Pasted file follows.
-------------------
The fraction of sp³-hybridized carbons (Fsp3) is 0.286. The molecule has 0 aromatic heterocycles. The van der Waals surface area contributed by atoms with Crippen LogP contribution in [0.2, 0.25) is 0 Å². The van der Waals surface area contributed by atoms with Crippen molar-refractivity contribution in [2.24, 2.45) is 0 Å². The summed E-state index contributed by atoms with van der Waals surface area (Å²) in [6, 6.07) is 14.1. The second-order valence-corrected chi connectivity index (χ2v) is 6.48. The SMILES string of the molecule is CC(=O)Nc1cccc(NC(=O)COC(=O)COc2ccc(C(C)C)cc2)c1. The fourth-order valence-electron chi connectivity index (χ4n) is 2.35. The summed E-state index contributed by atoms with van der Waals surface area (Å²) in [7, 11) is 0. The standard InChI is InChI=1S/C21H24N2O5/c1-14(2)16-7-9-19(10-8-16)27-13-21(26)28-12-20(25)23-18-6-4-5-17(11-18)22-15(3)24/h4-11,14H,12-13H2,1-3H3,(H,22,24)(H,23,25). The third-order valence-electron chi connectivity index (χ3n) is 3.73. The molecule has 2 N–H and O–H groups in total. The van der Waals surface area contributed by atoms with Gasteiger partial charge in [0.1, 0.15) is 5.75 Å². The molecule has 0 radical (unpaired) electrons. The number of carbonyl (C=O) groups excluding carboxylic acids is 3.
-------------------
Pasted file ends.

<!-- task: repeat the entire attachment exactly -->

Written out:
The fraction of sp³-hybridized carbons (Fsp3) is 0.286. The molecule has 0 aromatic heterocycles. The van der Waals surface area contributed by atoms with Crippen LogP contribution in [0.2, 0.25) is 0 Å². The van der Waals surface area contributed by atoms with Crippen molar-refractivity contribution in [2.24, 2.45) is 0 Å². The summed E-state index contributed by atoms with van der Waals surface area (Å²) in [6, 6.07) is 14.1. The second-order valence-corrected chi connectivity index (χ2v) is 6.48. The SMILES string of the molecule is CC(=O)Nc1cccc(NC(=O)COC(=O)COc2ccc(C(C)C)cc2)c1. The fourth-order valence-electron chi connectivity index (χ4n) is 2.35. The summed E-state index contributed by atoms with van der Waals surface area (Å²) in [7, 11) is 0. The standard InChI is InChI=1S/C21H24N2O5/c1-14(2)16-7-9-19(10-8-16)27-13-21(26)28-12-20(25)23-18-6-4-5-17(11-18)22-15(3)24/h4-11,14H,12-13H2,1-3H3,(H,22,24)(H,23,25). The third-order valence-electron chi connectivity index (χ3n) is 3.73. The molecule has 2 N–H and O–H groups in total. The van der Waals surface area contributed by atoms with Gasteiger partial charge in [0.1, 0.15) is 5.75 Å². The molecule has 0 radical (unpaired) electrons. The number of carbonyl (C=O) groups excluding carboxylic acids is 3.